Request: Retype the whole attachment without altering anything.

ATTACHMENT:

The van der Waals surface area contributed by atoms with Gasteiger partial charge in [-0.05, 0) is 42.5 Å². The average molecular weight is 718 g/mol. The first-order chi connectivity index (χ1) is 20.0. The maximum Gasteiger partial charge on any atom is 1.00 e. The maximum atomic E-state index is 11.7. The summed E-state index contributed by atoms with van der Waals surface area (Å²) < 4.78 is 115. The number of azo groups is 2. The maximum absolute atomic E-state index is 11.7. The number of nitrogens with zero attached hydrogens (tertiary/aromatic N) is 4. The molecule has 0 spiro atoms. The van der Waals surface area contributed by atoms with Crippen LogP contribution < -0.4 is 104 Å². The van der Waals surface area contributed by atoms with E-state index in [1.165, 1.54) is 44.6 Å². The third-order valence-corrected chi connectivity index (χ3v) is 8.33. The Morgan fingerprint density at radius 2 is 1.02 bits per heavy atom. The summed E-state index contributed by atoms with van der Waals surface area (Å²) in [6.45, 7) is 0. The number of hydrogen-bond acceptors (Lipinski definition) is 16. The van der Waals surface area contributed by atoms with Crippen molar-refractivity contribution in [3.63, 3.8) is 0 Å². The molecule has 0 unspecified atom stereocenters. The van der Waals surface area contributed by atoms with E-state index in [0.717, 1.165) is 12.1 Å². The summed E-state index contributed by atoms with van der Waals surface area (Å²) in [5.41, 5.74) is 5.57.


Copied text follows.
The van der Waals surface area contributed by atoms with Gasteiger partial charge in [-0.05, 0) is 42.5 Å². The average molecular weight is 718 g/mol. The first-order chi connectivity index (χ1) is 20.0. The maximum Gasteiger partial charge on any atom is 1.00 e. The maximum atomic E-state index is 11.7. The summed E-state index contributed by atoms with van der Waals surface area (Å²) < 4.78 is 115. The number of azo groups is 2. The maximum absolute atomic E-state index is 11.7. The number of nitrogens with zero attached hydrogens (tertiary/aromatic N) is 4. The molecule has 0 spiro atoms. The van der Waals surface area contributed by atoms with Crippen LogP contribution < -0.4 is 104 Å². The van der Waals surface area contributed by atoms with E-state index in [1.165, 1.54) is 44.6 Å². The third-order valence-corrected chi connectivity index (χ3v) is 8.33. The Morgan fingerprint density at radius 2 is 1.02 bits per heavy atom. The summed E-state index contributed by atoms with van der Waals surface area (Å²) in [6.45, 7) is 0. The number of hydrogen-bond acceptors (Lipinski definition) is 16. The van der Waals surface area contributed by atoms with Crippen molar-refractivity contribution in [3.63, 3.8) is 0 Å². The molecule has 0 unspecified atom stereocenters. The van der Waals surface area contributed by atoms with E-state index in [0.717, 1.165) is 12.1 Å². The summed E-state index contributed by atoms with van der Waals surface area (Å²) in [5.41, 5.74) is 5.57.